If you manage to rally people around your idea, that idea may change due to those people. You need to roll with it. If I create a journal to talk about public speaking, but all the readers write to me saying that they’d much rather read about growing cucumbers, well, then cucumbers it is.
(But really they’re mostly water and not that interesting.)
Community differs from teaching. If you want people to listen to you, you want to teach. If you want people to become better together, then you want a community. The latter has a price-tag. You pay with giving up control.
We’re doing this as a pack, and no-one gets to hog the steering wheel. I know nothing of cucumbers though, so you don’t want to go down that road. Instead, you should let me know if you have stories to share in a way that honor the above principles.
My email is
Mostly water. Photo by Charles.
Mostly water. Photo by Charles.
Rituals are important because they create meaning. A ritual is anything that would make you feel less important if it was not done. One example could be calling (or seeing if you live close by) family members on their birthday.
Anything can be a ritual, and you can get creative with the rituals that you want your community to take. But remember the community is a living thing: rituals are likely to arise without you doing anything. Make sure to recognize and promote spontaneously emerging rituals. It is a lot easier than creating them.
What matters is not if your sanctuary is online or offline. What matters is that community members return to this place. Whatever goes on in the sanctuary may seem weird to outsiders. So will the dinner time rituals in many families when they’re alone - we don’t see them because when we visit we are outsiders.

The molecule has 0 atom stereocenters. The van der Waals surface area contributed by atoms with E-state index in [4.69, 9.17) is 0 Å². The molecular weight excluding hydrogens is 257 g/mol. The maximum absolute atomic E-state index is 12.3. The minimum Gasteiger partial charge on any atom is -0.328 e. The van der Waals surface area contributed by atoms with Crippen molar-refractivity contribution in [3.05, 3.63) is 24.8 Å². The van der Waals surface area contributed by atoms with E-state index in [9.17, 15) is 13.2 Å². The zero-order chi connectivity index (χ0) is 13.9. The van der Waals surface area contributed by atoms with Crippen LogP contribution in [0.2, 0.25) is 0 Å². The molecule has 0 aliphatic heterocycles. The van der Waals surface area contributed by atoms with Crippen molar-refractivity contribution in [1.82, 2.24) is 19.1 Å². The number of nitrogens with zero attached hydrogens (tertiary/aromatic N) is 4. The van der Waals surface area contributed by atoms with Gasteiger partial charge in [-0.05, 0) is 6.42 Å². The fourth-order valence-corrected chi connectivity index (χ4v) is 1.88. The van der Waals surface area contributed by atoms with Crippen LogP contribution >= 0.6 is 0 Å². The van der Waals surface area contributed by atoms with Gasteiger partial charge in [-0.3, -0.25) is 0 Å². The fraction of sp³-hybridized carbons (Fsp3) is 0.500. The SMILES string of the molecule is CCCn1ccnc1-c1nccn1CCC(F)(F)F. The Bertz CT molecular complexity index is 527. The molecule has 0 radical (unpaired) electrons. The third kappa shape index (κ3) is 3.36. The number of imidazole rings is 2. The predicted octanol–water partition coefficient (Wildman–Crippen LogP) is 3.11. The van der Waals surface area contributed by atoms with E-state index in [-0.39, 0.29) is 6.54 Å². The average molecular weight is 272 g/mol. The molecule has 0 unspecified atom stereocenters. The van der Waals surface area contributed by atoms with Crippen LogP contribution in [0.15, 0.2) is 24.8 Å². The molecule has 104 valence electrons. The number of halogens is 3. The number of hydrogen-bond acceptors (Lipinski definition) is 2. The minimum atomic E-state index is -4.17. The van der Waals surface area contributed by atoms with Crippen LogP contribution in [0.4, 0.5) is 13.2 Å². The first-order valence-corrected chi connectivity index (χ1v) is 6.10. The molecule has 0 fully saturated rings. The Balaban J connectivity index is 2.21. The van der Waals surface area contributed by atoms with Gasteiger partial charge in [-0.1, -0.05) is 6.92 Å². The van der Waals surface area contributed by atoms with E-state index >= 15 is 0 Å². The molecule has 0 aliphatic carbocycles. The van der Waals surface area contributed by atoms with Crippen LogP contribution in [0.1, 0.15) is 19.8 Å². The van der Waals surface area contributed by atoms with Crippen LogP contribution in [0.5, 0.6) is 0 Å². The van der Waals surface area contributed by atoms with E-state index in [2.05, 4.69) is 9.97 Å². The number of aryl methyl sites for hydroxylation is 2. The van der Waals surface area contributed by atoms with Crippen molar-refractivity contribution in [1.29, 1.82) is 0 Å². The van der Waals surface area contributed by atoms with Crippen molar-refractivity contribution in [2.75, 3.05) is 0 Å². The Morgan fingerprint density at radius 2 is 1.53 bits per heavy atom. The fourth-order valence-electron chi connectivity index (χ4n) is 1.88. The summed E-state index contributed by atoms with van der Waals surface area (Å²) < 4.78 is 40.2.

Most speakers I’ve met have expressed one way or the other, that other people do not understand what it means to be a speaker. But we know. And to us researching for months, traveling far and wide and doing a little dance to fight stage fright is not weird. It’s work, and it is nice to be with others who ‘get it.’
A sanctuary could be a Facebook group where people share their wins, or it could be a flat in Paris, that all community members can freely use when they’re in Paris to speak.
It can be a classroom, a church, a grassy meadow, or a weekly journal. The form doesn’t matter. It only matters that people come together to enact their rituals.
Like I said in the beginning, the book contains much, much more. If this line of thought aligns with your mission as a speaker, then I wholeheartedly recommend reading the whole book.
That’s all for now. I wish you tons of success in your business pursuits and remember that you have tons of speaker colleagues. Call one of them and ask them how they’re doing. They’ll be happier for it. So will you.
See you with a new edition in a week. Thank you for reading.

P.S. I have a favor to ask. The idea of reading books with the eyes of a speaker and sharing the speaker’s take away is new. If you would like to see more, hit the thumbs up.
If this is not your thing, hit the thumbs down.
If you’re still stuck on the cucumber-thing, let me know in the LinkedIn-group.

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Kristian from Speakers Loft